Powershift replaces a bike's front derailleur with a 2-speed hub

Powershift replaces a bike's f...
The Powershift hub won a Gold award at Eurobike 2021
The Powershift hub won a Gold award at Eurobike 2021
View 3 Images
An exploded view of the Powershift hub
An exploded view of the Powershift hub
Classified Cycling is currently offering the Powershift hub already built into three of its house-brand wheelsets
Classified Cycling is currently offering the Powershift hub already built into three of its house-brand wheelsets
The Powershift hub won a Gold award at Eurobike 2021
The Powershift hub won a Gold award at Eurobike 2021
View gallery - 3 images

The elimination of the front derailleur on many bikes has made cycling simpler, but reduced the number of available gear ratios. That's where the Powershift hub comes in, as it essentially replaces the front derailleur, allowing for more gears on 1x (single-derailleur) drivetrains.

Manufactured by Belgium's Classified Cycling, the Powershift was first announced last year, but gained new attention when it recently won a Gold award at the Eurobike 2021 trade show. It consists of four main parts: a handlebar-mounted remote, a "smart" electronic thru-axle, the 2-speed hub itself, and a system-specific 11-sprocket cassette.

In the setup's direct-drive mode, the bike's existing single chainring plays the role of the big chainring on a 2x (two-chainring), front-derailleur-equipped drivetrain. This means that all of the gear ratios are relatively high.

However, pressing a button on the remote wirelessly activates the thru-axle, which in turn triggers a clockwork mechanism inside the hub. That mechanism reduces the drive ratio, essentially turning the existing chainring into what the company describes as a "virtual small chainring." As a result, all of the gear ratios – still utilizing the same chainring and cassette as before – are now lower.

An exploded view of the Powershift hub
An exploded view of the Powershift hub

While most 1x drivetrains already offer a fairly wide gear range, the idea behind the Powershift is that it will add a choice of more gears within that range … without the hassle of shifting the chain back and forth between two physical chainrings. Additionally, the shifts take place within 150 milliseconds, plus they can be made while the drivetrain is under full load.

The whole system is reportedly weatherproof, weighs no more than a Shimano Di2 electronic 2x setup, and should be good for over 10,000 shifts per USB charge of the thru-axle's battery.

Classified Cycling is currently offering the Powershift hub already built into three of its house-brand wheelsets, which are respectively aimed at road, gravel/road and aerodynamic road riding. They're all priced at €2,399 (about US$2,774).

Source: Classified Cycling

View gallery - 3 images
"virtual small chainring." huh? Its pretty funny when marketing people try to take a buzzword concept from another industry ('virtual machine' from databases) and apply to another industry with in a true display of imcompetance.

Idea is good, but the price
I'm going to have to keep an eye out for this in case they make a MTB version.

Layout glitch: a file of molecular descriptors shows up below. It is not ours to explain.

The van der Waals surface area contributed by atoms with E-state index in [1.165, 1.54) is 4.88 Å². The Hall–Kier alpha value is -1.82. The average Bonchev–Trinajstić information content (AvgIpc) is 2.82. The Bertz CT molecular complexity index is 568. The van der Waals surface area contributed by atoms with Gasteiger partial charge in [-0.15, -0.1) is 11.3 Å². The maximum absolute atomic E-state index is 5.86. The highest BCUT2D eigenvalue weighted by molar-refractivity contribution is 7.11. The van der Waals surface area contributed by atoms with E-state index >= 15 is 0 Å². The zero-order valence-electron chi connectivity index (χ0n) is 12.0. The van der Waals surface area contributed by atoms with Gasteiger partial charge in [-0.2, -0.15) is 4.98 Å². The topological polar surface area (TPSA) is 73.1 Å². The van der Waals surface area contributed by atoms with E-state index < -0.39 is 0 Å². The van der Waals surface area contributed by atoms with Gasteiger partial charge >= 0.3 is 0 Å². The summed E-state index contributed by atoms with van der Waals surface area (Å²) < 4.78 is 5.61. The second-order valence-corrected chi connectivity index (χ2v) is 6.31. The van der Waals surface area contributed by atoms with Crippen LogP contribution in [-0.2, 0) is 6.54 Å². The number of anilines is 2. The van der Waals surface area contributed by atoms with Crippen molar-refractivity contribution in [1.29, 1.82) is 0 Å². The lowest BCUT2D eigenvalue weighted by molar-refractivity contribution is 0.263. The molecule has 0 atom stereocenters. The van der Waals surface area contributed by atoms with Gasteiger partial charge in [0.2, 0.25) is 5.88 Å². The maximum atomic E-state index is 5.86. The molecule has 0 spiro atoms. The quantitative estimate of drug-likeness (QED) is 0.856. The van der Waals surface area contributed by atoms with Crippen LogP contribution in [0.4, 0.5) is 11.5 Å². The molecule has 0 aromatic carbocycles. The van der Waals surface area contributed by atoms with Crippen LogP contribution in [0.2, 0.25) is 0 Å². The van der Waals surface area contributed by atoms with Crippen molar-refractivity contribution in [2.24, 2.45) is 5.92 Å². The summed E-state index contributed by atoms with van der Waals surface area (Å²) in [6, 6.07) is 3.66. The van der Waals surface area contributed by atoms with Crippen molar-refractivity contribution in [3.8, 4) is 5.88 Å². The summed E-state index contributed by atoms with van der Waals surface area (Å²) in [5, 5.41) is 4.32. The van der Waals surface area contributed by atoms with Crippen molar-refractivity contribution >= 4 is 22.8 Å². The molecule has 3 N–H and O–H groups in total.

John Parker
I had this idea years ago. But why stop at a 2 speed hub? Why not a 4 speed with fewer rear sprockets? Too many rear sprockets and your chain rides the gear tooth at too high of an angle and causes unnecessary wear and tear. Oh, by the way, I came up with the seat post shock absorber over 45 years ago.
Does it have to be electronic? Seems like manual control would be more reliable here.
Sturmey Archer made a 3 speed internal hub with a simple twist grip in the 1960s. (Current price AU$186.99). And while you had to take pressure off the chain to allow it to shift, it was near instantaneous. They now have 5 speed internals. Seems like a no brainer for everyone other than racers to use this with a rear derailleur. I suppose if you have enough money to consider the Powershift....
New Concept? Back in the mid '60s I found a threaded driver for a Sturmey Archer 3-speed, stuck it in a 5-speed hub, added 2 extra sprockets to a 5-speed freewheel, extended the axle, and stuck it all together with a 30/42/52/60 tooth 4 chain-ring front crank. I attached a front chain guide to a Campy Valentino rear derailleur and mounted it to the seat tube to handle the width of the four front chain rings. Low was so low that I could barely spin fast enough to maintain balance. Hi gear could not be used on flat ground. It was my daily commuter. With all the extra equipment installed for all year, all weather city riding it weighed over 50 lbs. Good exercise. I shifted the chain based on wind direction. I used the 3-speed side of the hub when starting from a stop.
I had a 4 speed hub geared bike with a double chain wheel years ago in UK and later added a derailleur set as my area was very hilly. Got a bit complicated with 3 gear levers and this new idea seems a big step forward.
May as well delete the rear derailleur too and go to 10x2 planetary, such as Shimano Nexus. Then put a hub brake in there, too (backwards pedaling), then you can add sissy bar and banana seat!
I will also want a front basket and handgrip tassels, please. Thanks.
Glen Aldridge
Seems like an extremely expensive solution for extending your gear range plus electronics that eventually give headaches. Why not simply add an Efneo GTRO 28-40-50 front gear or Schlumpf Drive & keep $2000. in your bank account?
An award? For a US$2,800 electronic Rube Goldberg solution? Nothing impressive, elegant or efficient about that.

Would be far more impressive to accomplish the same gear doubling task with a less complex, more reliable hub design for say, less than $200, even better, less than $100.
Load More